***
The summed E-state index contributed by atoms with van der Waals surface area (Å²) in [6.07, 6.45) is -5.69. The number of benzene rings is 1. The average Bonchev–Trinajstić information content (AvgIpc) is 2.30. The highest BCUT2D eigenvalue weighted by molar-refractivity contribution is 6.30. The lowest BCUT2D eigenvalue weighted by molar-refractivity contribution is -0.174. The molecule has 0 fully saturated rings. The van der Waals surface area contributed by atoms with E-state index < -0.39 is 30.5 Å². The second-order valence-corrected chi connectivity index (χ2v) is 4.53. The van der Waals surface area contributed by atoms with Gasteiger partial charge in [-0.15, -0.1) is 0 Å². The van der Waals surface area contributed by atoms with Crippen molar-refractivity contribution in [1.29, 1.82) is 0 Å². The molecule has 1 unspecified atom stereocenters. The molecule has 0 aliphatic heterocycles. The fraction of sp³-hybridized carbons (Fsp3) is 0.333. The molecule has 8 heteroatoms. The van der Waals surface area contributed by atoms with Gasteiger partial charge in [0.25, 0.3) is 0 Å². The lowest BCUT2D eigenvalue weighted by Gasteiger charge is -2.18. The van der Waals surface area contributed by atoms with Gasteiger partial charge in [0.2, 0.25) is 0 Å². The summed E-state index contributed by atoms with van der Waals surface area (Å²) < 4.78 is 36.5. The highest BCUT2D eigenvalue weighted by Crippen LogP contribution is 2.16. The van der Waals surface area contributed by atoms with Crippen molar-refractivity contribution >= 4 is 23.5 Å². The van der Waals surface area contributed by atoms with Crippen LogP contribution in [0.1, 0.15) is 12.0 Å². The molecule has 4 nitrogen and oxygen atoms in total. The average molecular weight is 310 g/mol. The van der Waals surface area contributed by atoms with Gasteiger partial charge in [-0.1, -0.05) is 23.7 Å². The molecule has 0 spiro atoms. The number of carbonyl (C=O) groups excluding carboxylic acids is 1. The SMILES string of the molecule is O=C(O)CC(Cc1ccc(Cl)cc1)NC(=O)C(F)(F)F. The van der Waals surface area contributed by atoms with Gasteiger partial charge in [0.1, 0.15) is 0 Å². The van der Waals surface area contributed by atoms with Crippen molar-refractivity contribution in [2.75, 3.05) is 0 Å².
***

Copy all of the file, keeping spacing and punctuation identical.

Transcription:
The summed E-state index contributed by atoms with van der Waals surface area (Å²) in [6.07, 6.45) is -5.69. The number of benzene rings is 1. The average Bonchev–Trinajstić information content (AvgIpc) is 2.30. The highest BCUT2D eigenvalue weighted by molar-refractivity contribution is 6.30. The lowest BCUT2D eigenvalue weighted by molar-refractivity contribution is -0.174. The molecule has 0 fully saturated rings. The van der Waals surface area contributed by atoms with E-state index < -0.39 is 30.5 Å². The second-order valence-corrected chi connectivity index (χ2v) is 4.53. The van der Waals surface area contributed by atoms with Gasteiger partial charge in [-0.15, -0.1) is 0 Å². The van der Waals surface area contributed by atoms with Crippen molar-refractivity contribution in [1.29, 1.82) is 0 Å². The molecule has 1 unspecified atom stereocenters. The molecule has 0 aliphatic heterocycles. The fraction of sp³-hybridized carbons (Fsp3) is 0.333. The molecule has 8 heteroatoms. The van der Waals surface area contributed by atoms with Gasteiger partial charge in [0.25, 0.3) is 0 Å². The lowest BCUT2D eigenvalue weighted by Gasteiger charge is -2.18. The van der Waals surface area contributed by atoms with Gasteiger partial charge in [0.2, 0.25) is 0 Å². The summed E-state index contributed by atoms with van der Waals surface area (Å²) < 4.78 is 36.5. The highest BCUT2D eigenvalue weighted by Crippen LogP contribution is 2.16. The van der Waals surface area contributed by atoms with Crippen molar-refractivity contribution >= 4 is 23.5 Å². The van der Waals surface area contributed by atoms with Crippen LogP contribution in [0.1, 0.15) is 12.0 Å². The molecule has 4 nitrogen and oxygen atoms in total. The average molecular weight is 310 g/mol. The van der Waals surface area contributed by atoms with Gasteiger partial charge in [-0.1, -0.05) is 23.7 Å². The molecule has 0 spiro atoms. The number of carbonyl (C=O) groups excluding carboxylic acids is 1. The SMILES string of the molecule is O=C(O)CC(Cc1ccc(Cl)cc1)NC(=O)C(F)(F)F. The van der Waals surface area contributed by atoms with Gasteiger partial charge in [0.1, 0.15) is 0 Å². The van der Waals surface area contributed by atoms with Crippen molar-refractivity contribution in [2.75, 3.05) is 0 Å².